the kids are preternaturally good. And they ask questions. If everyone on Earth gathered in one place and started running, and then stopped suddenly, would it affect the rotation of the earth? (Help?! My physics isn’t what it should be for this kind of question). What is a black hole? My dad burned his hand, do you know what to put on it to make it better? How come we are so slow in making progress in science? (Really: a sixth grader asked that. Do you mean “we” like us in this classroom or like Us, I asked, waving my hands to indicate all of humanity. Well, like the cavemen, that was a long time ago, but we haven’t made that much progress, he said. Who are you comparing us to? I asked. I mean, how do you know we haven’t? Then a little speech about change being hard, a bit of Galileo, it all led to a discussion about people in power sometimes making change even harder). Some stuff edging up to My Church Doesn’t Believe in Evolution (and Neither Does God). A bit from me about science and religion not necessarily being in conflict. This is so much better than anything extrinsic. Meanwhile, the temperature strips taped to the globe were not heating up, not changing color, in the light of the lamp meant to demonstrate solar heating and the angle of the earth. It hasn’t changed color, I said. Notice that I didn’t say, It didn’t work, I say, modeling scientific attitudes – no such thing as a failed experiment, just different results than what you expected. But in my head, I’m thinking, Sh*t, it didn’t work!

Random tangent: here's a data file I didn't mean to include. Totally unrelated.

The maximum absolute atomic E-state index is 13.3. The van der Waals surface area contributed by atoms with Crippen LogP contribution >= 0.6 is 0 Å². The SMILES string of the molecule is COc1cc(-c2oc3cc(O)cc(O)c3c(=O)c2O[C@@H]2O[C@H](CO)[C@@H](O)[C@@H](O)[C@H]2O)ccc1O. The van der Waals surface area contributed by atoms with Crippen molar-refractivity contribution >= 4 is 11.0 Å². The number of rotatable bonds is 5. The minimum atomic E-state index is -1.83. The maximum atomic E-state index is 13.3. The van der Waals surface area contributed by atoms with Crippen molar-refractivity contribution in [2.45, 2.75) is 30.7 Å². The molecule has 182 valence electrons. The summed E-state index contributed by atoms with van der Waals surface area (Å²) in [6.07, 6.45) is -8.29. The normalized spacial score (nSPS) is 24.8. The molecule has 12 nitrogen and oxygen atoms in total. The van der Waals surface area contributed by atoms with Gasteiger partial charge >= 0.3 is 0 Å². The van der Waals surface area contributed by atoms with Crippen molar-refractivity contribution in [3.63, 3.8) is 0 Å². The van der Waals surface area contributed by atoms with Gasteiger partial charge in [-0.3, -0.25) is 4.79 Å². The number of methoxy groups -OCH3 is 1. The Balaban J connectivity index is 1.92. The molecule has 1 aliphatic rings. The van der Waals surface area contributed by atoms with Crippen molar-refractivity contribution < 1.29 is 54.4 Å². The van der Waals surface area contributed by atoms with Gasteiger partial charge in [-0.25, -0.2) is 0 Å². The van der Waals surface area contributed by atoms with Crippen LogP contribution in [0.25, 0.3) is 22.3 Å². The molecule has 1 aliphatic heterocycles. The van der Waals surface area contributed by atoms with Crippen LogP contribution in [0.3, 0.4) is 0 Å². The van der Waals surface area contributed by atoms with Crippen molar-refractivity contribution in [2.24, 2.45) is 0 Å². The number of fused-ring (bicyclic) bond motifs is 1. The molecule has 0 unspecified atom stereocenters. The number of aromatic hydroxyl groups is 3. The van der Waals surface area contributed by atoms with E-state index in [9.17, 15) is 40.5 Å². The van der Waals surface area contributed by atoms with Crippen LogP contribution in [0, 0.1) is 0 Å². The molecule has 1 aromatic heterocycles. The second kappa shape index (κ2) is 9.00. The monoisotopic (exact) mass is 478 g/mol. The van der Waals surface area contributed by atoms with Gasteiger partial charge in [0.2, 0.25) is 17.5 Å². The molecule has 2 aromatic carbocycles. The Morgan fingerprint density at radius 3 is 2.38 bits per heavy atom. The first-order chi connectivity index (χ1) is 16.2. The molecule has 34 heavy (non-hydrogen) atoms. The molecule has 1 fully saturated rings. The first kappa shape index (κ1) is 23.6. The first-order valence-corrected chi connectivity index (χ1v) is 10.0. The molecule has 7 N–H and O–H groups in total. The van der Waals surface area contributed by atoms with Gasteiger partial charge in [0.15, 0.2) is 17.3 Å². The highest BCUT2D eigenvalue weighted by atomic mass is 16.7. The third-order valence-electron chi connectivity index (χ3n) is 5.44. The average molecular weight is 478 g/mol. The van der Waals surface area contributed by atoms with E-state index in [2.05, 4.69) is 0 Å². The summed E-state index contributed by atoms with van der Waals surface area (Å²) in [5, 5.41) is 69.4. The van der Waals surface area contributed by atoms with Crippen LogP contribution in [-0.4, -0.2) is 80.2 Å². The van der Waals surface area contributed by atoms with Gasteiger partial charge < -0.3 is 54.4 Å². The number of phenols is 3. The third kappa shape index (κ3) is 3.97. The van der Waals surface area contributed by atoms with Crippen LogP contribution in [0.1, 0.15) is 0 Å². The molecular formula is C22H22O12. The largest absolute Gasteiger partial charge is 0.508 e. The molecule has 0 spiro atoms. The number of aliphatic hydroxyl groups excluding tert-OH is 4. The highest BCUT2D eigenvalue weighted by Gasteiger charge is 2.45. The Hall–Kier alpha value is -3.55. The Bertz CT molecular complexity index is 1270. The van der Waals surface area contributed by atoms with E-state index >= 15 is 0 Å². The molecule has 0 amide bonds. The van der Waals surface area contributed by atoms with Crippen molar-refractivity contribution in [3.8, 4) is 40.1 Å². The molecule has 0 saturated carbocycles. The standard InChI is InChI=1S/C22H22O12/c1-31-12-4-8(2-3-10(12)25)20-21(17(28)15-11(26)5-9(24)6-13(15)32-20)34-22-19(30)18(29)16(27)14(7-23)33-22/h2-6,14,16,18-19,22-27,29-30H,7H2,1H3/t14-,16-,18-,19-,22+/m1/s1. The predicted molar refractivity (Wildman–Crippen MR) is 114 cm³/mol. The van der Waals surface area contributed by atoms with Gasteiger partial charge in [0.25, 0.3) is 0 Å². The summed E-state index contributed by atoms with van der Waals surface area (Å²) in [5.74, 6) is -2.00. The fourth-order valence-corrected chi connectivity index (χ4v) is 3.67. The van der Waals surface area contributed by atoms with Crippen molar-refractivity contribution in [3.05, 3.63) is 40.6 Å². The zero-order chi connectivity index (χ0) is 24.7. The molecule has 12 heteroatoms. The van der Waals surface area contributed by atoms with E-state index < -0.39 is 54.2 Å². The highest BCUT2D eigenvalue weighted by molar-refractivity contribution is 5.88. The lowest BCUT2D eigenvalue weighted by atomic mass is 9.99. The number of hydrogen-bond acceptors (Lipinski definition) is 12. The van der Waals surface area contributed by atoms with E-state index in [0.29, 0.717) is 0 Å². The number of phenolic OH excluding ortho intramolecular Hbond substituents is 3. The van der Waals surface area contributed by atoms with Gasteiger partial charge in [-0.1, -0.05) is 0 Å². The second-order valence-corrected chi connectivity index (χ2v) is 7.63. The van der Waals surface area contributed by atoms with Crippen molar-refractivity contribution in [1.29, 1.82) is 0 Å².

I’m bluffing my way into Sony Wonder tomorrow with twelve kids. Don’t ask, just pray for me.